Honestly, while the conversation was exciting for me (she is an education celebrity, after all!) we really didn’t resolve anything. She did a fine politician’s job of talking around my questions, but at least she was willing to engage in the conversation. (You’ll notice, in the middle I invited former DC Public School Chancellor Michelle Rhee to jump in as well. While I didn’t expect she would, I have hopes that this could be the catalyst for an interaction between the two main “sides” in the education reform debates.)

  • WiscPrincipal: @DianeRavitch Too many leaders want to measure education effectiveness like they measure the Dow average.
  • Me: @WiscPrincipal @DianeRavitch Because #s are easy, whether or not they are accurate. Can compare one set of #s to another and claim results.
  • DianeRavitch: But the numbers don’t mean much. Teaching to test, gaming the system, narrowing curriculum.
  • Me: @DianeRavitch I agree. We’re operating schools in a culture that’s used to comparing everything- final scores, top salaries. People want a value they understand, can comp to others, know their tax money is buying the best “product” posble. We need another measure.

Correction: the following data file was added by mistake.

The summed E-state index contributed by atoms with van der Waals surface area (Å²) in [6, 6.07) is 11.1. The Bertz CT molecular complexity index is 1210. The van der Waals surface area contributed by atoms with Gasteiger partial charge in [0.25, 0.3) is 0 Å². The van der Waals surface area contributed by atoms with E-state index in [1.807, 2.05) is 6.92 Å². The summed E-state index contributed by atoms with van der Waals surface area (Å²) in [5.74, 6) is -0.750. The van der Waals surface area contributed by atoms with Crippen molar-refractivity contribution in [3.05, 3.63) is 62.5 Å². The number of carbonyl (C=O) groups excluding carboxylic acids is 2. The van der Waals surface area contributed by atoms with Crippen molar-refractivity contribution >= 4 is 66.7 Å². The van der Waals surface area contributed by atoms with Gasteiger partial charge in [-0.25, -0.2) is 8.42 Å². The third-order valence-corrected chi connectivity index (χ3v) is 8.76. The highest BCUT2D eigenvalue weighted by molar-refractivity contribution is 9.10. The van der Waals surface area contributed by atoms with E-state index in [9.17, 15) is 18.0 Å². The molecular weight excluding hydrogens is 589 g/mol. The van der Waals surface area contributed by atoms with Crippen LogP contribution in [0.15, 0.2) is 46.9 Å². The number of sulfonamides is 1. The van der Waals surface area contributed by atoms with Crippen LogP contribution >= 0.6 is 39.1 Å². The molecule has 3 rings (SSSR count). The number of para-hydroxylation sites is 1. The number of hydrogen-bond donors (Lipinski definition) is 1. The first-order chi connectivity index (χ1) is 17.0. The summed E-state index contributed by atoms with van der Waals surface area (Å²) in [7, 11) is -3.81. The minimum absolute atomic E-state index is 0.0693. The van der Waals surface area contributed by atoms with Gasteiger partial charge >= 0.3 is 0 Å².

• DianeRavitch: Who are the winners? Those with most money, highest scores? They raced to the top. What about the rest of us? Are they better?
  • Me: @DianeRavitch That’s the problem- media, general public, DOE are trying to measure schools w/ numbers that don’t measure what we REALLY do. We need to find a simple, understandable metric for evaluating schools that is accurate and keeps us accountable.
  • irasocol: @Me @DianeRavitch do you imagine this “simple metric” exists? Just asking
  • @irasocol @DianeRavitch Not sure, but I hope so. Otherwise, we’ll be assigned numbers that don’t tell the real story.
  • Me: @m_rhee Would love to hear your voice in this conversation, too. Do a Twitter search for @DianeRavitch and see what’s being said.
  • DianeRavitch: what an idea!
  • DianeRavitch: There is no simple metric for evaluating schools because they have many purposes and each human being is unique. Simple is wrong. By the nature of measurements, they compel you to do what they want, not what you should do.